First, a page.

The National Museum of Ethnology (Minpaku) is a research center for ethnology and cultural anthropology.
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BULLETIN OF THE NATIONAL MUSEUM OF ETHNOLOGY Vol. 23 No. 2 1998

Shirakawa, Chihiro
The Titular System of Tongoa, Vanuatu
267
Fukao, Yoko
"Miaohui" as Self-Organization in Northwestern China in the post-Mao Era
321
Mori, Masahide
Tantric Buddhist Art from Cuttack District, Orissa
359

 

The Titular System of Tongoa, Vanuatu
Chihiro Shirakawa

The traditional political system of the islands of central Vanuatu is Based on title. Those who have titles are able to become leaders of the Society. Anthropologists have argued that the titles are hereditary. Because of this, and Sahlins’well-known concepts of big-man and chief, the titular system of the region has been analyzed as a chieftainship (Sahlins 1963.) However, because of poor ethnographical information about the system, the above analysis was not fully supported by empirical data. This article first provides sufficient ethnographical data about the titular system of Tongoa, and then examines anthropological arguments about the system. As foci of the primary ethnographical description, the article presents data on natangarasa, the supernatural power attached to titles, and the succession process of titles. It is concluded that the system is not a typical chieftainship and should not be categorized as hereditary.
 
Key Words:Tongoa, titular system, succession of titles, natangarasa

 

"Miaohui" as Self-Organization in Northwestern China
in the post-Mao Era
Yoko Fukao

After the collapse of the people’s communes ( Renmin Gongshe ) in China’s rural areas, we can observe many kinds of self-organization throughout the country. In Northern Shaanxi Province, the most prominent way of self-organization by local people was to establish Miaohui ( Temple Associations) , which used to be very common in Chinese rural society before the Cultural Revolution.
At the beginning of this article, different types of Miaohui are introduced in order to show that Miaohui does not merely function on the Village level, it operates on various levels and with various sizes of community or social networks. Some Miaohui are maintained by donations and voluntary work contributed by patients who had medical treatment or took medicine from each Miao. Others are famous for their effectiveness in fertility or producing rain. It is important to note that the size of a Miaohui is not stable but changing all the time through the reputation it earns from local people and also by the ability of the Huizhang -chairman-of each Miaohui. To be a good chairman, fairness and generosity are needed. The people’s continuous talk about each Miaohui and its management is critical to the growth and longevity of each Miao. In the most prominent case of Heilong Temple, because of the emergence of talented Huizhang, the scale of the Miaohui changed drastically from a small inter-village one into the central one of Northern Shaanxi province. This phenomenon can be explained as the emergence of a dynamic structure in this area after the release from domination during the Mao era.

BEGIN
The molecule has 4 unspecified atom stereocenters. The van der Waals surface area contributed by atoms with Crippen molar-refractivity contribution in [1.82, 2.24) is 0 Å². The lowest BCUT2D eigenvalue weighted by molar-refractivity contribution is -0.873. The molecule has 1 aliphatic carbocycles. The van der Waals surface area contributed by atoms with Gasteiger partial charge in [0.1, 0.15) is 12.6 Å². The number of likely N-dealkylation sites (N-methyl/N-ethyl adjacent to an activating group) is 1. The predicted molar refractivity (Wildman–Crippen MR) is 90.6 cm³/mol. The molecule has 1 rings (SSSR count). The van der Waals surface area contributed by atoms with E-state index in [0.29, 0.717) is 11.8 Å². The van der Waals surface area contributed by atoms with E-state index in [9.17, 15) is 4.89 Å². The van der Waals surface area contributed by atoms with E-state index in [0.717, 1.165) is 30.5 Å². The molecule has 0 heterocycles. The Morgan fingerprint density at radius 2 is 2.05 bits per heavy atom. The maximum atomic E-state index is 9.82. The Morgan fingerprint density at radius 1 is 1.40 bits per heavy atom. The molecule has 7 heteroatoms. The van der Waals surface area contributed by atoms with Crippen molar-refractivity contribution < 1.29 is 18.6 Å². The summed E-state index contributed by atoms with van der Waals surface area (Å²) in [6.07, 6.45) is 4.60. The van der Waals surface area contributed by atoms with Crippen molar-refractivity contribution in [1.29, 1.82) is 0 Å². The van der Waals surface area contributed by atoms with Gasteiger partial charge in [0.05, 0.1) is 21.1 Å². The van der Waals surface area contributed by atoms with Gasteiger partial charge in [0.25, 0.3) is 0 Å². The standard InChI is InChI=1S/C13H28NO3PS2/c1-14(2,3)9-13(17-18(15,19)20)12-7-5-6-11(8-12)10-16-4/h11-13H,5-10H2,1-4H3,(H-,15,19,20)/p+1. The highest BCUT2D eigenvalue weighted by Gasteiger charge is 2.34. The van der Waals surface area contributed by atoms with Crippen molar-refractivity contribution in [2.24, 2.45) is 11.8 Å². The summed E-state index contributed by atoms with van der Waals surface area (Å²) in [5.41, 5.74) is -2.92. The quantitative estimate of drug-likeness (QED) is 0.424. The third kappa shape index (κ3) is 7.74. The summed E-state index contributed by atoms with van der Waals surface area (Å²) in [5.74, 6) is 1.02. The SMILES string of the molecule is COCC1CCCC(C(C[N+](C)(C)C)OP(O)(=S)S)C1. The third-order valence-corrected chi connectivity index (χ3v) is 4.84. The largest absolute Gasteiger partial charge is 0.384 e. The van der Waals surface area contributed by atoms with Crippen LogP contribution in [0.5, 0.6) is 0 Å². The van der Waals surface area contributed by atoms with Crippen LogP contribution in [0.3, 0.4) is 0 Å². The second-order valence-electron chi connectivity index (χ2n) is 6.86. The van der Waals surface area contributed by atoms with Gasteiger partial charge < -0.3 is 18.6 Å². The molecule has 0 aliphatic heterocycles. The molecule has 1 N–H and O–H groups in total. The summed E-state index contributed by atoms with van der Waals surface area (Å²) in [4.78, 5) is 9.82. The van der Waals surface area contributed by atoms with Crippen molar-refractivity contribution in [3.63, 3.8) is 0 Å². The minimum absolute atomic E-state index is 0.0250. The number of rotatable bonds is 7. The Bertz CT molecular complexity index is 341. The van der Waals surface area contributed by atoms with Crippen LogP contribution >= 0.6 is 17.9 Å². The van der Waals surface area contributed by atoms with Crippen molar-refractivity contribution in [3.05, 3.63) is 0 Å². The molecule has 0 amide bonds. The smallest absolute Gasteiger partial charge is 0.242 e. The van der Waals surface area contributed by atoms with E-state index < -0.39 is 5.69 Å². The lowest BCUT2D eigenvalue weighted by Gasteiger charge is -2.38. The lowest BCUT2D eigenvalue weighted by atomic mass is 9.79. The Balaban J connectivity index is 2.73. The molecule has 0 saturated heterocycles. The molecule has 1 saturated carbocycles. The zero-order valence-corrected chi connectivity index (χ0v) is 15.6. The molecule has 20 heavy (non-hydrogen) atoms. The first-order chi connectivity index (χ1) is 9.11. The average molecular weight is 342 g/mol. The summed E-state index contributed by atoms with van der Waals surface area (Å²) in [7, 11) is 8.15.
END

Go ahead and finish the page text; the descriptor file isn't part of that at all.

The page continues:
Looking back on the former studies on Miao in other Han-Chinese areas like Taiwan or Hong Kong, continuous discussions are observed regarding the relatiohships between the size of local community and the range of the influentilal area of each Miao. In the earlier studies on this subject, spatial phases of Miao activities were rather stressed, but in later works it is pointed out that such spatial ranges are not always very clear and it is rather hard to set some boundaries on religious activities. Later studies try to watch Miao activities more functionally and dynamically, which means that the range of Miao activities are considered to be more changeable and multileveled. In the case of present day Miao in Northern Shaanxi, the same characters can be observed, maybe even ac-celerated because of the decline of Miao activity during the cultural revolution. In this article, analytical individualism is adopted in order to avoid treating Miao activities statically. Activities of Miao are seen as integrated results of each personal exchange between local people and Miao. I have not only analyzed the implications of personal exchange between Miao and these supporters, but also the process of integration of such exchanges into collective ones. Then the meaning of the annual Miao festivals, which are ordinarily held along with local operas, are ex-amined. Then we fihd that the Miao festivals are functioning as communitas for the local people who are participating in them.
 
Key Words: self-organization, dynamic structure, complimentary social exchange, communitas, swirl of cohesive power

 

Tantric Buddhist Art from Cuttack District, Orissa
Masahide Mori

Tantric Buddhism flourished in Orissa from the eighth to the tenth centuries. Numerous sculptures representing Buddhist deities have been excavated from this area, especially from Cuttack District, located on the east side of Orissa. Three archaeological sites in Cuttack, i.e. Ratnagiri, Lalitagirl and Udayagiri, deserve special mention. In the first part of this paper, I report the latest information on these sites based upon a field survey in Cuttack in March, 1995 and January, 1996. I also clarify the iconographic characteristics of the sculptured deities excavated from Cuttack with reference to contemporary Buddhist art in Bengal and Bihar. In the second part, I present a list of the Iconographical data of 571 sculptured works from Orissa with 160 plates.
 
Key Words: Tantric Buddhism art, Cuttack District, Orissa, Pāla dynasty